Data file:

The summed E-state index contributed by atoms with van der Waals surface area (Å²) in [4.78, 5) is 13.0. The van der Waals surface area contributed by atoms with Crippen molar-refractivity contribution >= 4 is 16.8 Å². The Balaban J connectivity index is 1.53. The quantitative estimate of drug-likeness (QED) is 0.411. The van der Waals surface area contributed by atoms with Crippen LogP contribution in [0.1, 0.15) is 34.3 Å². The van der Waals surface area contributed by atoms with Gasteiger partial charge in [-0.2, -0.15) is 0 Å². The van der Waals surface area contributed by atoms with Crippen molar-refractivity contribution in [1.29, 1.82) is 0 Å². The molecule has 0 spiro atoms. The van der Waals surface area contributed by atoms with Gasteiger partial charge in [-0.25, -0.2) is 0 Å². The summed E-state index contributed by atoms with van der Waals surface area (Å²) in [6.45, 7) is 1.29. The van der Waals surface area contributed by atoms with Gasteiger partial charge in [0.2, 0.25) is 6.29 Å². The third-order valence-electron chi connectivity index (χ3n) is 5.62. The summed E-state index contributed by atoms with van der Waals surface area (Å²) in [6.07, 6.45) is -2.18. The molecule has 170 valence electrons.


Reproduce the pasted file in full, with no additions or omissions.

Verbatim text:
The summed E-state index contributed by atoms with van der Waals surface area (Å²) in [4.78, 5) is 13.0. The van der Waals surface area contributed by atoms with Crippen molar-refractivity contribution >= 4 is 16.8 Å². The Balaban J connectivity index is 1.53. The quantitative estimate of drug-likeness (QED) is 0.411. The van der Waals surface area contributed by atoms with Crippen LogP contribution in [0.1, 0.15) is 34.3 Å². The van der Waals surface area contributed by atoms with Gasteiger partial charge in [-0.2, -0.15) is 0 Å². The van der Waals surface area contributed by atoms with Crippen molar-refractivity contribution in [1.29, 1.82) is 0 Å². The molecule has 0 spiro atoms. The van der Waals surface area contributed by atoms with Gasteiger partial charge in [-0.25, -0.2) is 0 Å². The summed E-state index contributed by atoms with van der Waals surface area (Å²) in [6.45, 7) is 1.29. The van der Waals surface area contributed by atoms with Gasteiger partial charge in [0.2, 0.25) is 6.29 Å². The third-order valence-electron chi connectivity index (χ3n) is 5.62. The summed E-state index contributed by atoms with van der Waals surface area (Å²) in [6.07, 6.45) is -2.18. The molecule has 170 valence electrons.